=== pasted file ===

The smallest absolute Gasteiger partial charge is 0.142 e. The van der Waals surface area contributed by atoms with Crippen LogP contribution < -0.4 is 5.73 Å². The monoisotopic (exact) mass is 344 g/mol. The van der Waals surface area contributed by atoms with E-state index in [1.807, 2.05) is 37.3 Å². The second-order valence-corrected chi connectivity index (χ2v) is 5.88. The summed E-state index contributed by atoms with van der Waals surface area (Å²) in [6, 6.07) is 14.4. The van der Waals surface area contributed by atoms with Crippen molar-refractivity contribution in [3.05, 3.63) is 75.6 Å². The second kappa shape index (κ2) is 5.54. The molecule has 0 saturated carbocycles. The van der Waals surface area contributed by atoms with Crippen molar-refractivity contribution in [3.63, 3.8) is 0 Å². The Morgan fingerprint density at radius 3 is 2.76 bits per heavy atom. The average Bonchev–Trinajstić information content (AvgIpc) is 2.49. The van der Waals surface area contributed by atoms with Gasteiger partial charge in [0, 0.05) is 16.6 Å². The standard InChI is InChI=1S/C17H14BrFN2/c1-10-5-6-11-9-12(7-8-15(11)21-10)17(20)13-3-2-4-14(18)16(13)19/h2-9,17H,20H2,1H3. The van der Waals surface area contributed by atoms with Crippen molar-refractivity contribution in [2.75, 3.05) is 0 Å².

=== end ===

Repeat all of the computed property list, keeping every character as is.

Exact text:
The smallest absolute Gasteiger partial charge is 0.142 e. The van der Waals surface area contributed by atoms with Crippen LogP contribution < -0.4 is 5.73 Å². The monoisotopic (exact) mass is 344 g/mol. The van der Waals surface area contributed by atoms with E-state index in [1.807, 2.05) is 37.3 Å². The second-order valence-corrected chi connectivity index (χ2v) is 5.88. The summed E-state index contributed by atoms with van der Waals surface area (Å²) in [6, 6.07) is 14.4. The van der Waals surface area contributed by atoms with Crippen molar-refractivity contribution in [3.05, 3.63) is 75.6 Å². The second kappa shape index (κ2) is 5.54. The molecule has 0 saturated carbocycles. The van der Waals surface area contributed by atoms with Crippen molar-refractivity contribution in [3.63, 3.8) is 0 Å². The Morgan fingerprint density at radius 3 is 2.76 bits per heavy atom. The average Bonchev–Trinajstić information content (AvgIpc) is 2.49. The van der Waals surface area contributed by atoms with Gasteiger partial charge in [0, 0.05) is 16.6 Å². The standard InChI is InChI=1S/C17H14BrFN2/c1-10-5-6-11-9-12(7-8-15(11)21-10)17(20)13-3-2-4-14(18)16(13)19/h2-9,17H,20H2,1H3. The van der Waals surface area contributed by atoms with Crippen molar-refractivity contribution in [2.75, 3.05) is 0 Å².